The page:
Protesters train their sights on greyhound awards
Animal welfare lobbyists campaigning for a ban on greyhound racing are set to take the fight to the industry's biggest night of the year.
Aaron Cross, spokesman for the Greyhound Protection League, said a protest action was likely as greyhound racing officials - including dog owners and breeders - gather in Whanganui in October for the National Greyhound Awards.
The Sunday Star-Times revealed last weekend that three racing dogs had died on New Zealand tracks in the space of a week.
Since then, another dog has died and six others have been seriously injured on the track.
"Until gambling patrons start looking at the misery they are bankrolling it will never end," Cross said.
"The reasons for greyhounds getting hurt and dying so frequently are so frivolous and the issue needs to be addressed at its own unique level."
He said the industry was holding its awards ceremony soon in Whanganui and the league may plan an action to coincide with it. One option was a candlelight vigil "to honour all of the fallen greyhounds".
The location of the likely protest was symbolic, Cross said. Whanganui's hosting of the awards coincides with the official opening of a new $1 million grandstand at the city's Hatrick Raceway.
"At the site of the awards they've just spent $1m on a lavish grandstand, while meanwhile the nationwide adoption programme languishes, on a far smaller annual budget," Cross said.
He said there were always around 100 greyhounds waiting for homes on the Greyhounds as Pets website. While the industry had talked up its intent to buy a permanent safe-house for ex-racing greyhounds , "we'll believe it when they actually put their money where their mouth is".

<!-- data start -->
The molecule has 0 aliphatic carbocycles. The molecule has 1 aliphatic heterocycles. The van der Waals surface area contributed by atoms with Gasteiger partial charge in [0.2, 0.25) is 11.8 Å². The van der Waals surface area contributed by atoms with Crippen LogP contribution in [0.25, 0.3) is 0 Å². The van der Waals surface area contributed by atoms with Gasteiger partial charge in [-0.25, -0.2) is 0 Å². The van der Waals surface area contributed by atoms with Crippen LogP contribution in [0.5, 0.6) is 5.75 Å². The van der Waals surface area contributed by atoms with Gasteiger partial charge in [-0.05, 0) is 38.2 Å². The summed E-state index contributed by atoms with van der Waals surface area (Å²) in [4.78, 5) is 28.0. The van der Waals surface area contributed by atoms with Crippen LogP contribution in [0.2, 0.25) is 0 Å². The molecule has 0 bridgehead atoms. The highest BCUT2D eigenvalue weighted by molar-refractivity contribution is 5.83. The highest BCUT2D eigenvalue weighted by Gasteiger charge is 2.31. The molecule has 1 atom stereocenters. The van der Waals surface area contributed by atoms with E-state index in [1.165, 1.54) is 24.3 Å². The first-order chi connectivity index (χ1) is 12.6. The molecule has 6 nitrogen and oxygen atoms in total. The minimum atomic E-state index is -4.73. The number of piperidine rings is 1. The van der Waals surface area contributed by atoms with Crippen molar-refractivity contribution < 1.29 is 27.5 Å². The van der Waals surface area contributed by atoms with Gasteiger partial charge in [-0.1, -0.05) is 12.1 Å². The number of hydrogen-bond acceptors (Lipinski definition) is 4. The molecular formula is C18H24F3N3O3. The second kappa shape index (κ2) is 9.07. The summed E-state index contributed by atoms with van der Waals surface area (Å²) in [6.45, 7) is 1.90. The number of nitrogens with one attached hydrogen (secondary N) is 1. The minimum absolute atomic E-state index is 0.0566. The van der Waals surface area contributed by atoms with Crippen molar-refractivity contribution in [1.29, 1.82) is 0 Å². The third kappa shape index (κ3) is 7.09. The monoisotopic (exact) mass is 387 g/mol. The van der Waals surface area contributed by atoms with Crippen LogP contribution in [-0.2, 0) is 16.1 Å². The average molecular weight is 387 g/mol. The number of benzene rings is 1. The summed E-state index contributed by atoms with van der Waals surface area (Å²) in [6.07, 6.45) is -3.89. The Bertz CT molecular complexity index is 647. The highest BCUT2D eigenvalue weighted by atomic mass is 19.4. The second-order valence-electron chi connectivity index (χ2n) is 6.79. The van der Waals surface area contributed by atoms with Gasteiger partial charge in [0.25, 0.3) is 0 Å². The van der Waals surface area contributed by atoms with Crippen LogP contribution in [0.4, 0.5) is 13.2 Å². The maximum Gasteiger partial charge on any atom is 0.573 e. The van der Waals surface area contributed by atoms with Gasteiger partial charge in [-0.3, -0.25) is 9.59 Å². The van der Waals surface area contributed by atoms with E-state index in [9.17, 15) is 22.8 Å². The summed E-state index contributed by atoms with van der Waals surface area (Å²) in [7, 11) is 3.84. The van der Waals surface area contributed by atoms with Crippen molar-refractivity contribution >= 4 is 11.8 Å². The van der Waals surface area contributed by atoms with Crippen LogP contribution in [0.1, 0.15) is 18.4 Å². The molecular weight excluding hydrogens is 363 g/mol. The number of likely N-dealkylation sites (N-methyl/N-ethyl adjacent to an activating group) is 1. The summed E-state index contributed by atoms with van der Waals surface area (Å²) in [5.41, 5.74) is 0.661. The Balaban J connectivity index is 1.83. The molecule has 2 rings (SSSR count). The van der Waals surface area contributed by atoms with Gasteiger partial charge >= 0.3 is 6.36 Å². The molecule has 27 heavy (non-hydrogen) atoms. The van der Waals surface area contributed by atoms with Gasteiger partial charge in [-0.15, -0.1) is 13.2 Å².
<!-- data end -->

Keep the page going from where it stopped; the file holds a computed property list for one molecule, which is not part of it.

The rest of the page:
Green Party MP Mojo Mathers confirmed last weekend that she was preparing to exert political pressure on the multimillion-dollar greyhound racing industry.
Increased safeguards for racing dogs would be part of reforms she is set to propose for the Animal Welfare Act.
"I am working on this issue to achieve some awareness and change," Mathers said.
"I am concerned about the lack of regulation of this industry when it is seeing so many accidental deaths and having to euthanise so many animals, all for an activity that is for our entertainment."
Animal rights organisation Save Animals From Exploitation is backing a greyhound racing ban. Campaign director Eliot Pryor said: "We don't think improvements to the racing or more regulations would change the fact that dogs would die on the track."
Despite the recent on-track deaths and injuries, Greyhound Racing New Zealand general manager Jim Leach said the welfare of racing dogs was of paramount importance.
"Dogs get injured; even domestic dogs get injured . . . it is a part of a fact of life," Leach said.
"What a lot of people probably don't realise is that greyhound racing in New Zealand has been operating since the middle of the 18th century. It is licensed by an act of Parliament, it is very closely monitored . . . we go to an extreme amount of trouble to make sure the dogs are looked after."
Sunday Star Times